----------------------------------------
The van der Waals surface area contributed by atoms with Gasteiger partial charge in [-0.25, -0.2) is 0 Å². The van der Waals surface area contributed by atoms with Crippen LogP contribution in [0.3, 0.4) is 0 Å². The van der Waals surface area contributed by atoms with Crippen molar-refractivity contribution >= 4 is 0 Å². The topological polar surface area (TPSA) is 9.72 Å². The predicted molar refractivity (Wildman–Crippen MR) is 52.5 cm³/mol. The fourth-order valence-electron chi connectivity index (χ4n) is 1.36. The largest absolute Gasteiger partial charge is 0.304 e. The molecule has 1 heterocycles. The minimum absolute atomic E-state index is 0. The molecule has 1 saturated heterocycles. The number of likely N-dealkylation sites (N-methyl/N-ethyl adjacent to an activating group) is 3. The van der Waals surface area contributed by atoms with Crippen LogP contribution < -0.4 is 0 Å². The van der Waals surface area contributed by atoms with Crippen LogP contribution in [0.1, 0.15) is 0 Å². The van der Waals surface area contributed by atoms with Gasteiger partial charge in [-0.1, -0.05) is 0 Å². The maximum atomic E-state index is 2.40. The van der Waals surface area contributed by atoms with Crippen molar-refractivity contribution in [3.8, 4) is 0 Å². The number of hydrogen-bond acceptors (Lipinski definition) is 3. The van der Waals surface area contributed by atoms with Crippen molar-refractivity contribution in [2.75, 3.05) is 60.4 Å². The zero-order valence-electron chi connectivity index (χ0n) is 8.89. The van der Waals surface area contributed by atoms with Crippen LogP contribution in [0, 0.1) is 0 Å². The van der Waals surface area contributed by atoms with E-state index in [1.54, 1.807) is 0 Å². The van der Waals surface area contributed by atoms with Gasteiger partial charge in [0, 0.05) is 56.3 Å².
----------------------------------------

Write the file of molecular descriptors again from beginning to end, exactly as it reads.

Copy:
The van der Waals surface area contributed by atoms with Gasteiger partial charge in [-0.25, -0.2) is 0 Å². The van der Waals surface area contributed by atoms with Crippen LogP contribution in [0.3, 0.4) is 0 Å². The van der Waals surface area contributed by atoms with Crippen molar-refractivity contribution >= 4 is 0 Å². The topological polar surface area (TPSA) is 9.72 Å². The predicted molar refractivity (Wildman–Crippen MR) is 52.5 cm³/mol. The fourth-order valence-electron chi connectivity index (χ4n) is 1.36. The largest absolute Gasteiger partial charge is 0.304 e. The molecule has 1 heterocycles. The minimum absolute atomic E-state index is 0. The molecule has 1 saturated heterocycles. The number of likely N-dealkylation sites (N-methyl/N-ethyl adjacent to an activating group) is 3. The van der Waals surface area contributed by atoms with Crippen LogP contribution < -0.4 is 0 Å². The van der Waals surface area contributed by atoms with Crippen LogP contribution in [0.1, 0.15) is 0 Å². The van der Waals surface area contributed by atoms with Gasteiger partial charge in [-0.1, -0.05) is 0 Å². The maximum atomic E-state index is 2.40. The van der Waals surface area contributed by atoms with Crippen molar-refractivity contribution in [3.8, 4) is 0 Å². The number of hydrogen-bond acceptors (Lipinski definition) is 3. The van der Waals surface area contributed by atoms with Crippen molar-refractivity contribution in [2.75, 3.05) is 60.4 Å². The zero-order valence-electron chi connectivity index (χ0n) is 8.89. The van der Waals surface area contributed by atoms with Crippen LogP contribution in [0, 0.1) is 0 Å². The van der Waals surface area contributed by atoms with E-state index in [1.54, 1.807) is 0 Å². The van der Waals surface area contributed by atoms with Gasteiger partial charge in [0, 0.05) is 56.3 Å².